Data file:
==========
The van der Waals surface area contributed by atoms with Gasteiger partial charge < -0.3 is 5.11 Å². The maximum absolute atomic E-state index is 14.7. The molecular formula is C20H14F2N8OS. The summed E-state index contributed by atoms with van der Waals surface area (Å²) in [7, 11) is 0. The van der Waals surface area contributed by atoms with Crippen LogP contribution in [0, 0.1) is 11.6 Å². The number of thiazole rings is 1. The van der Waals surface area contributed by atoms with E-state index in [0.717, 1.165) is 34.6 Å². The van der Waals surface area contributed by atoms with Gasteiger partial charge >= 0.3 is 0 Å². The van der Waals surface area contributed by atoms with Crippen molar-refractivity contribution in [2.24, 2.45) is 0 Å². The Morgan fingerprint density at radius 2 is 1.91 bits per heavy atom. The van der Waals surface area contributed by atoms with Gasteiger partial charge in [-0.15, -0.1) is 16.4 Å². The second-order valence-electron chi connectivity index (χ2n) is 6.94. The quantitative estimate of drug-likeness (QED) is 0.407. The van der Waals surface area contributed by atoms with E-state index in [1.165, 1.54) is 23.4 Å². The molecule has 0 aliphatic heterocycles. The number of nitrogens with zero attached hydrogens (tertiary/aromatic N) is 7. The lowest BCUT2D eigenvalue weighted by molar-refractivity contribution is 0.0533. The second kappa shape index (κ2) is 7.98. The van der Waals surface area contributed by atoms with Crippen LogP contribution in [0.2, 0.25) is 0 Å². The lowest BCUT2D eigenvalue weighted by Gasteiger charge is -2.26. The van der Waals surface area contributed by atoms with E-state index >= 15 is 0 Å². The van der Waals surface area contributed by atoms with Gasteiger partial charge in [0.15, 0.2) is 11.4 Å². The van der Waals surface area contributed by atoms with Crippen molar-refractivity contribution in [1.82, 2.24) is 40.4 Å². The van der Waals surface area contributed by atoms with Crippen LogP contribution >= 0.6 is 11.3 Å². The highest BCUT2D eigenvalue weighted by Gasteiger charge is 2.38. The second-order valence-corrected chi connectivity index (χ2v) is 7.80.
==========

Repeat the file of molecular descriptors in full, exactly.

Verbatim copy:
The van der Waals surface area contributed by atoms with Gasteiger partial charge < -0.3 is 5.11 Å². The maximum absolute atomic E-state index is 14.7. The molecular formula is C20H14F2N8OS. The summed E-state index contributed by atoms with van der Waals surface area (Å²) in [7, 11) is 0. The van der Waals surface area contributed by atoms with Crippen LogP contribution in [0, 0.1) is 11.6 Å². The number of thiazole rings is 1. The van der Waals surface area contributed by atoms with E-state index in [0.717, 1.165) is 34.6 Å². The van der Waals surface area contributed by atoms with Gasteiger partial charge >= 0.3 is 0 Å². The van der Waals surface area contributed by atoms with Crippen molar-refractivity contribution in [2.24, 2.45) is 0 Å². The Morgan fingerprint density at radius 2 is 1.91 bits per heavy atom. The van der Waals surface area contributed by atoms with Gasteiger partial charge in [-0.15, -0.1) is 16.4 Å². The second-order valence-electron chi connectivity index (χ2n) is 6.94. The quantitative estimate of drug-likeness (QED) is 0.407. The van der Waals surface area contributed by atoms with E-state index in [1.165, 1.54) is 23.4 Å². The molecule has 0 aliphatic heterocycles. The number of nitrogens with zero attached hydrogens (tertiary/aromatic N) is 7. The lowest BCUT2D eigenvalue weighted by molar-refractivity contribution is 0.0533. The second kappa shape index (κ2) is 7.98. The van der Waals surface area contributed by atoms with Crippen LogP contribution in [0.2, 0.25) is 0 Å². The lowest BCUT2D eigenvalue weighted by Gasteiger charge is -2.26. The van der Waals surface area contributed by atoms with E-state index >= 15 is 0 Å². The van der Waals surface area contributed by atoms with Gasteiger partial charge in [0.15, 0.2) is 11.4 Å². The van der Waals surface area contributed by atoms with Crippen molar-refractivity contribution in [1.82, 2.24) is 40.4 Å². The van der Waals surface area contributed by atoms with Crippen LogP contribution >= 0.6 is 11.3 Å². The highest BCUT2D eigenvalue weighted by Gasteiger charge is 2.38. The second-order valence-corrected chi connectivity index (χ2v) is 7.80.